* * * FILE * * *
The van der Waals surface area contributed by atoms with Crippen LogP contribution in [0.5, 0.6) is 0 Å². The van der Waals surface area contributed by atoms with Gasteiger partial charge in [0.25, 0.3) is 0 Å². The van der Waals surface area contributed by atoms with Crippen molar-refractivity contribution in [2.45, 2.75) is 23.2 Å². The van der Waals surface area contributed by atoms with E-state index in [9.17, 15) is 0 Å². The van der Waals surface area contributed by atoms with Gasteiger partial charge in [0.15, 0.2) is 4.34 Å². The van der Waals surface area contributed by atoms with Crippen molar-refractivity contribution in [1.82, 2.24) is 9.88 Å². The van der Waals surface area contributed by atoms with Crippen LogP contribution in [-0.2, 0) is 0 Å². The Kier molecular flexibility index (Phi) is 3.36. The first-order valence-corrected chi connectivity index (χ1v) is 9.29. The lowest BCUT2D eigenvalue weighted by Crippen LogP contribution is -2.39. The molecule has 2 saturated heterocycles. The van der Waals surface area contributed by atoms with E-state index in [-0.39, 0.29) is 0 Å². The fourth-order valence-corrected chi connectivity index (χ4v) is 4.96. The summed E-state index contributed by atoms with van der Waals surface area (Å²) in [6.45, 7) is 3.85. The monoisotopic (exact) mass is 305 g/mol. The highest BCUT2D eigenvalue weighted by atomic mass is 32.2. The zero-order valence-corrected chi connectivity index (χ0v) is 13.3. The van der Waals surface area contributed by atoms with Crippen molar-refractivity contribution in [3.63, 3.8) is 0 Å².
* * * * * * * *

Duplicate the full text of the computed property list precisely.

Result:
The van der Waals surface area contributed by atoms with Crippen LogP contribution in [0.5, 0.6) is 0 Å². The van der Waals surface area contributed by atoms with Gasteiger partial charge in [0.25, 0.3) is 0 Å². The van der Waals surface area contributed by atoms with Crippen molar-refractivity contribution in [2.45, 2.75) is 23.2 Å². The van der Waals surface area contributed by atoms with E-state index in [9.17, 15) is 0 Å². The van der Waals surface area contributed by atoms with Gasteiger partial charge in [0.15, 0.2) is 4.34 Å². The van der Waals surface area contributed by atoms with Crippen molar-refractivity contribution in [1.82, 2.24) is 9.88 Å². The van der Waals surface area contributed by atoms with Crippen LogP contribution in [-0.2, 0) is 0 Å². The Kier molecular flexibility index (Phi) is 3.36. The first-order valence-corrected chi connectivity index (χ1v) is 9.29. The lowest BCUT2D eigenvalue weighted by Crippen LogP contribution is -2.39. The molecule has 2 saturated heterocycles. The van der Waals surface area contributed by atoms with E-state index in [-0.39, 0.29) is 0 Å². The fourth-order valence-corrected chi connectivity index (χ4v) is 4.96. The summed E-state index contributed by atoms with van der Waals surface area (Å²) in [6.45, 7) is 3.85. The monoisotopic (exact) mass is 305 g/mol. The highest BCUT2D eigenvalue weighted by atomic mass is 32.2. The zero-order valence-corrected chi connectivity index (χ0v) is 13.3. The van der Waals surface area contributed by atoms with Crippen molar-refractivity contribution in [3.63, 3.8) is 0 Å².